Bodied Chambers was developed in collaboration with Seth Parker Woods,who is both a cellist and a movement artist.
Bodied Chambers was premiered in Electric Spring, 2014. In this piece, all of the technology is worn on the body of the cellist: two transducers are embedded in a shirt, such that the cellist brings them into contact with the cello by holding the cello against their body, while the cellist also wears contact microphones and one miniature microphone on the bow hand (see diagramme below).
It is the performer themselves who controls the feedback and processing, as they are able to use their own body to both auscultate the instrument and affect the diffusion of the electronic sound through it. The physical relationship between the performer and their instrument is further altered by the playing positions, which are given as a series of steps forming the structural backbone of the piece, from kneeling on the floor to lying back with the cello held along the length of the body (see diagramme below). Considerable liberty is given to the performer, such that the material performed may be tuned to the cello, to the particular resonances obtained in a given position and resulting contact points of the transducers, as well as to the qualities of feedback obtained due to the reflectivity of the space and the resonance of the cellist’s body.
Seth is pictured below with a steel mesh 'mute', chains, and other preparation during development at the Centre Intermondes in July 2013, and at Huddersfield University, Experimental Studio, September 2013.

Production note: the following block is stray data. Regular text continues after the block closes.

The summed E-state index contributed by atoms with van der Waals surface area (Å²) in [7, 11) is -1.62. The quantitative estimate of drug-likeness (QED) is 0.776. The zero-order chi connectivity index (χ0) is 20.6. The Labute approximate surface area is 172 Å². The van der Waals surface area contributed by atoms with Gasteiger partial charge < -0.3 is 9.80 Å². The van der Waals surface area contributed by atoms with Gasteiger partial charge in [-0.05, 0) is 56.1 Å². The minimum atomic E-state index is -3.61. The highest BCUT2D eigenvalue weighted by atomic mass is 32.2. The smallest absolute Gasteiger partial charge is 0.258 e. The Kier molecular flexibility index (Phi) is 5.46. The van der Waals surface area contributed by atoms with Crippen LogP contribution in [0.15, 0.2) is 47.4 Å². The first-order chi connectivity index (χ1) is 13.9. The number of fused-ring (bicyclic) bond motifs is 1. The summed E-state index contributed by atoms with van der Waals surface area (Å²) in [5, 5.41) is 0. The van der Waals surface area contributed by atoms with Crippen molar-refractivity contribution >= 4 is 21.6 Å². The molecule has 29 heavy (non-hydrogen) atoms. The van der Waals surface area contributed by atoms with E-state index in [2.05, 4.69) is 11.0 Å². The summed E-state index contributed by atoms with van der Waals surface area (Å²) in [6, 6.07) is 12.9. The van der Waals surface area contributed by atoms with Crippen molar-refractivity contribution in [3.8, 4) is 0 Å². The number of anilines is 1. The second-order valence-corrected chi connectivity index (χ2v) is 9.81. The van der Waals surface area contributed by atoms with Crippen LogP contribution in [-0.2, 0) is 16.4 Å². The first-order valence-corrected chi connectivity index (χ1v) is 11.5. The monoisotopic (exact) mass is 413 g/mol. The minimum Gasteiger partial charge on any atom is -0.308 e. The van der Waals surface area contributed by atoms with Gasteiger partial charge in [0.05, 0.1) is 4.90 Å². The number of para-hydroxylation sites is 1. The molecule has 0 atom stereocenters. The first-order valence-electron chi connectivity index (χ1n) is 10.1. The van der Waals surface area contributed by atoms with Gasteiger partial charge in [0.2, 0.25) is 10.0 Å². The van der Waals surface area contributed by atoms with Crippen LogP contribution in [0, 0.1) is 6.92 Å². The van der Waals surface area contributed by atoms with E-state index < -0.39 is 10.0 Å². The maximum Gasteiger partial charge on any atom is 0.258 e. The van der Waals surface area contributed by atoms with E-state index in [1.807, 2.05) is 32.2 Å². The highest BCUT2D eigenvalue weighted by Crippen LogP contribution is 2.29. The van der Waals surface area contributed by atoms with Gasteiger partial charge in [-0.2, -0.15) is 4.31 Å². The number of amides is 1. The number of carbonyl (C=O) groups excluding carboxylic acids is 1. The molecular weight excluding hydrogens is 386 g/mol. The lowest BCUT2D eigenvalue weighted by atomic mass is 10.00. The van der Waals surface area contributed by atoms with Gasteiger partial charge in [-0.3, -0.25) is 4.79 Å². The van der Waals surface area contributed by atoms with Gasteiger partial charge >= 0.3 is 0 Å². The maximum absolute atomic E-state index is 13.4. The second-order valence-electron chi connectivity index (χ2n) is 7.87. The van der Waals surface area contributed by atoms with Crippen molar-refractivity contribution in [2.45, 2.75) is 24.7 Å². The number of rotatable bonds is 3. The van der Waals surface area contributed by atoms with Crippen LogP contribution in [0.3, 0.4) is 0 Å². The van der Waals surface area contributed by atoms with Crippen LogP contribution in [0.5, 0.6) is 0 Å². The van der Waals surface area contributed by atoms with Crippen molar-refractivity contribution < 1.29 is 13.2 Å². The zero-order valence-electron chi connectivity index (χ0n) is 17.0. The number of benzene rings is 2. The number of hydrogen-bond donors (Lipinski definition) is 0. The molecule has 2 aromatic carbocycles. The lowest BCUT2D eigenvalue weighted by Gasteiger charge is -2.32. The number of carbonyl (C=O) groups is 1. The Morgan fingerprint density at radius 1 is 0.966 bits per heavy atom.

Reprises of the work include at Darmstadt 2014 by Stephen Marotto and the Sound Kitchen Series (Gaîté lyrique) by Eric Maria-Couturier, as pictured below.
Eric-Maria Couturier performing Bodied Chambers
Sound Kitchen series at the Gaîté lyrique with the Ensemble InterContemporain, 20 February photo credit: Jean Radel
“Bodied Chambers is somewhat outside of the standard instrument + electronics model, as it will not involve sending electronic sound through speakers, but other through the body of the cello itself There may be optional amplification of the instrument for larger performance spaces, but the electronics will principally consist of the injection and re-injection of sound into the body of the cello. After some conversations about this project and our respective research on interaction and the ‘prosthetic body,’ we decided that in Bodied Chambers, all of the technology will be placed on the body of the performer, rather than on the body if the cello. Seth will be equipped with two small transducers strapped to his body, which he will bring into contact with the body of the cello to make it resonate over the course of the piece, thus heightening the sense of intimacy of he usual playing position and the image of the cello itself as a 'body. He will begin sitting as usual in a chair, then move to a kneeling position, and finish the piece lying on his back with the cello on top of him, first in 'normal' position, with the strings facing up, and finally, holding the instrument with the strings facing his body. He will have a miniature microphone attached to his bowing and, and another small microphone near his ear, so that he may 'listen' to the cello while he is playing — especially through contact with the tuning pegs — and re-inject its sound into the body of the instrument through the transducers he will be wearing. Seth will also use the second microphone to transmit his vocal sounds to the cello, as a further physical merging between his body and the body the cello. ”